I had always felt like a misfit in school. My friends,
although good and true friends, were not in the crowd of popular kids
in school. Besides, I was sure I was funny looking. I just didn't fit
Parading constantly before my eyes was "the fun group"
- the popular kids - always laughing and whispering, never sad or depressed,
skipping their way through school, the best of friends. Teachers loved
them, boys loved them, the whole school loved them. I worshipped them
and wanted to be just like them. I dreamed of the day that they would
My dream came true when I turned fourteen and I tried
out for the cheerleading squad. To my surprise, I was chosen. Almost
instantly, I was thrust into the "in crowd."
I felt like a butterfly coming out of a cocoon. I changed
my hair and the way I dressed. Everyone thought the change in me was
fantastic - new clothes, a new group of friends and a new outlook on
Almost overnight, the whole school knew who I was, or
at least they knew my name. There were parties and sleepovers, and of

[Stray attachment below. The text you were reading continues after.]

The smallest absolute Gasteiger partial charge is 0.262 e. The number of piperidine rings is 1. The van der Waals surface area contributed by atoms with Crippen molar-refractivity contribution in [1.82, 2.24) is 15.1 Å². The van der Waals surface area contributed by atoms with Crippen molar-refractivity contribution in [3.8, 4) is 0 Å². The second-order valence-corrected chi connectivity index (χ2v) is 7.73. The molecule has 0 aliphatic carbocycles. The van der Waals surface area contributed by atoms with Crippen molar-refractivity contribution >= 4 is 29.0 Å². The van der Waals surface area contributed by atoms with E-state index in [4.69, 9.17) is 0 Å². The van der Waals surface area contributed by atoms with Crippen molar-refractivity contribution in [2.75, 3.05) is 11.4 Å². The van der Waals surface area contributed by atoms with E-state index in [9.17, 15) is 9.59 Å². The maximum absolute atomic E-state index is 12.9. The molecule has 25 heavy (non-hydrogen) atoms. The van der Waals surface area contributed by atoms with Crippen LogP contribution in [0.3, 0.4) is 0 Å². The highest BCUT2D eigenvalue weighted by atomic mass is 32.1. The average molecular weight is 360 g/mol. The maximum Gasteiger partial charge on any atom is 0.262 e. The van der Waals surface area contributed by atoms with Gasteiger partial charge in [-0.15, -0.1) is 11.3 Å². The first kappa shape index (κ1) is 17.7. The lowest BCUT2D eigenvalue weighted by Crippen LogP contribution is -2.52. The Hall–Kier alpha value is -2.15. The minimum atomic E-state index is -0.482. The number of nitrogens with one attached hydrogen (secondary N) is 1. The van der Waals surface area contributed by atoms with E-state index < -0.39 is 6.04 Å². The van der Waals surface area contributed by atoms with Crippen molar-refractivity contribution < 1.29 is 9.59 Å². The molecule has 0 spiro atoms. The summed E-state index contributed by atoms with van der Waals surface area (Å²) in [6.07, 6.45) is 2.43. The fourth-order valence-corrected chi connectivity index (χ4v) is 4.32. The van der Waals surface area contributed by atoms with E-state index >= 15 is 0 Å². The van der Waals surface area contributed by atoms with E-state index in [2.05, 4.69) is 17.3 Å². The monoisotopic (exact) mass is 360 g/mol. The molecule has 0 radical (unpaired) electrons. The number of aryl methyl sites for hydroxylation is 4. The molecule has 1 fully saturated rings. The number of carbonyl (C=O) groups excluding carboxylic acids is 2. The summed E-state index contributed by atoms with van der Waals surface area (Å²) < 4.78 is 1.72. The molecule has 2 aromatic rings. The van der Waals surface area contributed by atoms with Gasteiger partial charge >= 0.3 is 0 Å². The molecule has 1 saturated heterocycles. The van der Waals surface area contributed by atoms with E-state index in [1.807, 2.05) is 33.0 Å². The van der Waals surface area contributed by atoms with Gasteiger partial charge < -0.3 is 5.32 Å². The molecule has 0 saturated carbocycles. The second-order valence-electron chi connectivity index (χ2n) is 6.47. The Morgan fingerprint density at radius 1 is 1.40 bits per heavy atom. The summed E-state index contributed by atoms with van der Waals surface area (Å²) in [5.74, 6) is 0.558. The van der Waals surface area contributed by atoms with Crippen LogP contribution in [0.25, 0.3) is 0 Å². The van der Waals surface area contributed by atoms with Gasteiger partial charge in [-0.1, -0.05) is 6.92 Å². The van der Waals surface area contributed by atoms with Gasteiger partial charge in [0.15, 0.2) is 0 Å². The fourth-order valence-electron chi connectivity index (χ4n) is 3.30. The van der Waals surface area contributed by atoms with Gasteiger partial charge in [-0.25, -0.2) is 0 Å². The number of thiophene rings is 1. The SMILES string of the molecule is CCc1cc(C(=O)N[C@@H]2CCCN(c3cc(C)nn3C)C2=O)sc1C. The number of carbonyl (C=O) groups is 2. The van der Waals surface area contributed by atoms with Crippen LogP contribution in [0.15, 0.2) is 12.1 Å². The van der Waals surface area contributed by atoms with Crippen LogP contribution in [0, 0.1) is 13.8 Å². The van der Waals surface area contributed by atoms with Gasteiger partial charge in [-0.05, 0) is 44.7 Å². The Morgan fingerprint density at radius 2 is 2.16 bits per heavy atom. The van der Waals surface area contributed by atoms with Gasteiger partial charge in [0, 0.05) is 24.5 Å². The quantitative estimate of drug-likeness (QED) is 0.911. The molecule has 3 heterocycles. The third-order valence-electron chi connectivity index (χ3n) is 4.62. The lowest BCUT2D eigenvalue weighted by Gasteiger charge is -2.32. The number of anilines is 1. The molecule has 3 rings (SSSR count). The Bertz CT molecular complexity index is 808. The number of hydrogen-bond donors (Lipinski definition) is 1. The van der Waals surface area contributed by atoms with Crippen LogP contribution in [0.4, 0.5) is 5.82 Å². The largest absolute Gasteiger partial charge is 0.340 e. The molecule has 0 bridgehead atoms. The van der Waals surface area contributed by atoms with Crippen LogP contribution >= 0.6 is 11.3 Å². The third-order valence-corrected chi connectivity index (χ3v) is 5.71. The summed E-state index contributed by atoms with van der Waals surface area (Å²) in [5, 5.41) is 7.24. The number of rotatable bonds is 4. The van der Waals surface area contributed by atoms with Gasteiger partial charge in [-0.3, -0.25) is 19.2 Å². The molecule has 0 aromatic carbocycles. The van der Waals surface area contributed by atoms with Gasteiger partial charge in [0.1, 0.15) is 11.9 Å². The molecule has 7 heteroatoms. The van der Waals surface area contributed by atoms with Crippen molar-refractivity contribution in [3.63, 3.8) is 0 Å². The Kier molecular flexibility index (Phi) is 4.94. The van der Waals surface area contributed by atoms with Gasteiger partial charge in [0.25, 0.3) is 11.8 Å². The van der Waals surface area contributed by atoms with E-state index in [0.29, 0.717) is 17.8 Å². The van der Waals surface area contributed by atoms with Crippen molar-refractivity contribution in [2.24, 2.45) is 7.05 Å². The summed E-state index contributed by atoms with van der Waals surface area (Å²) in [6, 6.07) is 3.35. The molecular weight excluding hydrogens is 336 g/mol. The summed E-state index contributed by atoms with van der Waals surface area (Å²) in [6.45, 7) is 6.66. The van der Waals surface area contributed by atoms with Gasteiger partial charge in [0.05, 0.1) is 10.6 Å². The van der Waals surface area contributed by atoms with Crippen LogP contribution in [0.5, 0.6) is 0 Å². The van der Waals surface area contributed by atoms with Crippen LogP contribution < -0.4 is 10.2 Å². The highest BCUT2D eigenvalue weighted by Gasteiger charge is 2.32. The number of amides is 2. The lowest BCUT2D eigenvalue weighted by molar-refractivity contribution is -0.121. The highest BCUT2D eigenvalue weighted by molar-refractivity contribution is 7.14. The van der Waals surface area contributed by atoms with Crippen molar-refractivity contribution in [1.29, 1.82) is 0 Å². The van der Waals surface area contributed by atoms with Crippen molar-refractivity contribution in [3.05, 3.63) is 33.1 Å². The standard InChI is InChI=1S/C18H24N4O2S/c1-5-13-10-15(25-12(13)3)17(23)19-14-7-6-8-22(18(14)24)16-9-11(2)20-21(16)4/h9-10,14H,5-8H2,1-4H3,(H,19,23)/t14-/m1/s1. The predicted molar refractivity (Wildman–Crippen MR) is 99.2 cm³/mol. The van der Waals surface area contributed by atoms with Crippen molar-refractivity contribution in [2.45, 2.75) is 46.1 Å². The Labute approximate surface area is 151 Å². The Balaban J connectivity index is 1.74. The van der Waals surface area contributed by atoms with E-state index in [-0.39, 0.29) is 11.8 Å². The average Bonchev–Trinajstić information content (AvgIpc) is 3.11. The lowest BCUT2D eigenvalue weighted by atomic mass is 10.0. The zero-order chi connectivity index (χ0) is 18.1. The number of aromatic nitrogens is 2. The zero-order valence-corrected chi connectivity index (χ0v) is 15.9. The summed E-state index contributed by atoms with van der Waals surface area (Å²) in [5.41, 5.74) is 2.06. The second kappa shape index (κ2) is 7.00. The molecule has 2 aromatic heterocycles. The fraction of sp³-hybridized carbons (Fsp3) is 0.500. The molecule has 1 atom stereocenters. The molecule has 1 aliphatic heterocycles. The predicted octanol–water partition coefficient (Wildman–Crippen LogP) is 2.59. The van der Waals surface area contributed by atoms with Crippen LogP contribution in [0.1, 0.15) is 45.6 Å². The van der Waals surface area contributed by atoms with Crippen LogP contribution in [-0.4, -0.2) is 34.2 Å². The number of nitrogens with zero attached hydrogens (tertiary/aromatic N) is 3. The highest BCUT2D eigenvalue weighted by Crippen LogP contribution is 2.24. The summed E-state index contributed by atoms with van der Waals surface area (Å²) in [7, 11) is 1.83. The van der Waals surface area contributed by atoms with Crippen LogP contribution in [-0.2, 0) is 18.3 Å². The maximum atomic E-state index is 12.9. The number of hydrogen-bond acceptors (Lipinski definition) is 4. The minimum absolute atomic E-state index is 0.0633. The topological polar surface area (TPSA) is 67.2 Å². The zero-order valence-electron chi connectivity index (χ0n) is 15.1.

course, cheering at the games. I was finally one of the popular kids.
Everyone I had hoped to know, I knew. Everything I had wanted to be,
Something strange was happening to me, however. The more
I was included with the "in crowd," the more confused I became. In reality,
these people were far from perfect.
They talked behind each other's backs while they pretended
to be best friends. They rarely had a truly good time but smiled and
faked it. They cared about what I was wearing and who I was seen with.
But they didn't care about who I was, what I believed in, what my dreams
were or what made me who I was. It was a shock to see them as they really
were, instead of as I had "thought" they were.
I began to feel a huge sense of loss and disappointment.
But worst of all, I realized that I was becoming just like them, and
I didn't like what was happening at all. I had to get my life back in
order. I concentrated first on finding out who my real friends were
- the ones who listened and who really cared about me.
They were the only ones who really mattered. I stayed
with cheerleading because I really enjoyed it. But I stopped hanging
around with only the popular kids, and I widened my circle of friends.
I found out that my real friends had never left me. They were simply
waiting for me to come to my senses. I finally realized that my original
friends were all I would ever need.
by Kerri Warren
from Chicken Soup for the Kid's Soul
Copyright 1998 by Jack Canfield, Mark Victor Hansen, Patty Hansen and